I grew up reading old monster comics and watching the classic black-and-white Universal monster movies, and loving all of them. But it always bugged me a little that they seemed to exist in a world in which there were so many different WAYS to become a monster. Bitten by a werewolf under a full moon, or bitten by a vampire, or cobbled together from a bunch of dead bodies… there was a completely different set of rules at work for every monster, a completely different rationale. But why SHOULD a vampire’s bite turn you into a vampire, and why do vampires crave blood? And, perhaps even more germane for the heroine of iZombie, why do zombies crave brains (which they have at least for the last thirty years or so)?
iZombie began with a brief paragraph-long pitch, that centered entirely on the main character and her personal issues. I didn’t have to spend a lot of time worrying about how her world worked, or the rules of zombies. But when Vertigo editor extraordinaire Shelly Bond asked me to flesh that one paragraph out into a full proposal, I knew I was going to have to work out how that world worked, and how the various monsters worked within it.
I was heading off to a convention that weekend, and so spent the whole flight out furiously scribbling down notes in longhand in a spiral-bound notebook. And when I got to the convention, I used every second I wasn’t on panels or doing signings transferring those scribbled notes over to my laptop, and gradually fleshing them out. And when I was done, I had worked out who each of the supporting characters and antagonists in the series would be, at least in general terms (it wasn’t until Mike Allred signed onboard a few weeks later that many of them came into focus). And more importantly, I worked HOW monsters worked in this world.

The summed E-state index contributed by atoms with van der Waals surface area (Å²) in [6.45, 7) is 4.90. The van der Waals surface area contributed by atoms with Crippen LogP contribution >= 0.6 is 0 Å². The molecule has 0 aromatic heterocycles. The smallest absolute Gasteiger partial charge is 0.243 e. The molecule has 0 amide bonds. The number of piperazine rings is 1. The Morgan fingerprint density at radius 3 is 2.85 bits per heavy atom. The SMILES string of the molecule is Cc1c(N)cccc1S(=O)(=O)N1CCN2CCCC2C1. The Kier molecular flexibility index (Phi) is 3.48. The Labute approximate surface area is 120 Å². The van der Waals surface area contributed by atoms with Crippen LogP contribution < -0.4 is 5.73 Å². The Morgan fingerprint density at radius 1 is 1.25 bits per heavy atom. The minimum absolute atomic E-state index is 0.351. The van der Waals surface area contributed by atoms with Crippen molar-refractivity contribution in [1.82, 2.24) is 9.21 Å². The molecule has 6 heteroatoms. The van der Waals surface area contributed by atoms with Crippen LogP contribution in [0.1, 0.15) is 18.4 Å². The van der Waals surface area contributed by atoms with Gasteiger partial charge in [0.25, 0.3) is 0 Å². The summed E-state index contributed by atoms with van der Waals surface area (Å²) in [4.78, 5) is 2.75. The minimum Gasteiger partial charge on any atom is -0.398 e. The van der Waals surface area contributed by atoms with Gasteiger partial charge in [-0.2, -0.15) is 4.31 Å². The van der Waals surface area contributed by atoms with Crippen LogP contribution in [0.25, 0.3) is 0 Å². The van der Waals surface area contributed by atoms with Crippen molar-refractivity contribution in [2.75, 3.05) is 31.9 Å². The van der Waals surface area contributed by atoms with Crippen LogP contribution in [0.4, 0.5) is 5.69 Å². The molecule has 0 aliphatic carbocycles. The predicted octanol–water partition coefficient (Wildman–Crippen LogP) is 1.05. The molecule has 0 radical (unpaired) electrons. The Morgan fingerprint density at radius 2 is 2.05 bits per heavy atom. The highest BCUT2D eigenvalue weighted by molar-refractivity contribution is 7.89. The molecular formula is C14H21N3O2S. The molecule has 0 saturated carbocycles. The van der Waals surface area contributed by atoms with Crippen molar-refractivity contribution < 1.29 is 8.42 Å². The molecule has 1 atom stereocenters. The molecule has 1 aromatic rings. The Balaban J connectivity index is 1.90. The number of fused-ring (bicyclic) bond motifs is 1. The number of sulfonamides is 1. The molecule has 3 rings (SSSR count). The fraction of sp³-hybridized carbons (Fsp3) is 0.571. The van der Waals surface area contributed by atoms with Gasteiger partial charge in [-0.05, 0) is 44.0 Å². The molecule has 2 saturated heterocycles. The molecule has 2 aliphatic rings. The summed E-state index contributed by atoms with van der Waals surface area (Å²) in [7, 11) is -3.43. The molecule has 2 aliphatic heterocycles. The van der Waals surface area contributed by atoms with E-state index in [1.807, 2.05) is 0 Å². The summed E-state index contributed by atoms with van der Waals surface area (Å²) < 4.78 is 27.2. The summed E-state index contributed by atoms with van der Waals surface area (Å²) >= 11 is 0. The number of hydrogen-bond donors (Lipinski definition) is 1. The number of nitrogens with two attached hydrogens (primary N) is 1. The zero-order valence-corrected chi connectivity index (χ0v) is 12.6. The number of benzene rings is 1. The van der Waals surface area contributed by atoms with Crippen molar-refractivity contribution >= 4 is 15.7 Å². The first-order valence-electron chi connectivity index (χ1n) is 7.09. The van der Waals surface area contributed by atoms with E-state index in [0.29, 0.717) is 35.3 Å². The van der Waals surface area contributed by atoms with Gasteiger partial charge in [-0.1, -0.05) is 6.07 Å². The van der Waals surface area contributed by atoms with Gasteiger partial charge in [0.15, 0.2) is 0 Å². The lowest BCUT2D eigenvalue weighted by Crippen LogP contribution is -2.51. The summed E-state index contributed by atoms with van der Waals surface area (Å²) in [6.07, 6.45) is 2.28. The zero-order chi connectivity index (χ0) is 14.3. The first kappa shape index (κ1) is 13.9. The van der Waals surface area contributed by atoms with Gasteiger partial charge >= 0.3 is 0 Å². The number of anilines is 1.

I won’t go into TOO much detail about the metaphysics of iZombie, since it would spoil some of the later chapters in the first collection, iZombie Vol. 1: Dead To The World, but the basics are these: everyone has more than one soul, and they don’t always depart with the death of the body. The basic notion is lifted from the beliefs of the ancient Egyptians, but filtered here through the bicameral structure of 20th century psychology, with one soul associated with the conscious mind, and the other with the unconscious. And once I’d worked THAT out, I suddenly knew why vampires craved blood, why zombies craved brains, and why some ghosts seemed charming and personable and others were seemingly mindless shrieking phantoms.
I always like to work out the rules of a world before I get too deep into writing about it, because I find it helps me to know what is and isn’t possible. And the nice thing about working out my own personal “unified theory of monsters” is that it suddenly occurred to me that we could make use of many MORE monsters than we had originally intended. Someday, lord willing and the creek don’t rise, I hope to get a giant mutated kaiju monster into the book (don’t tell Mike and Shelly, though, I’m keeping it a secret). I don’t know why or when we’ll use it, but now that I know the rules of the world, I know exactly HOW we’ll be able to pull it off!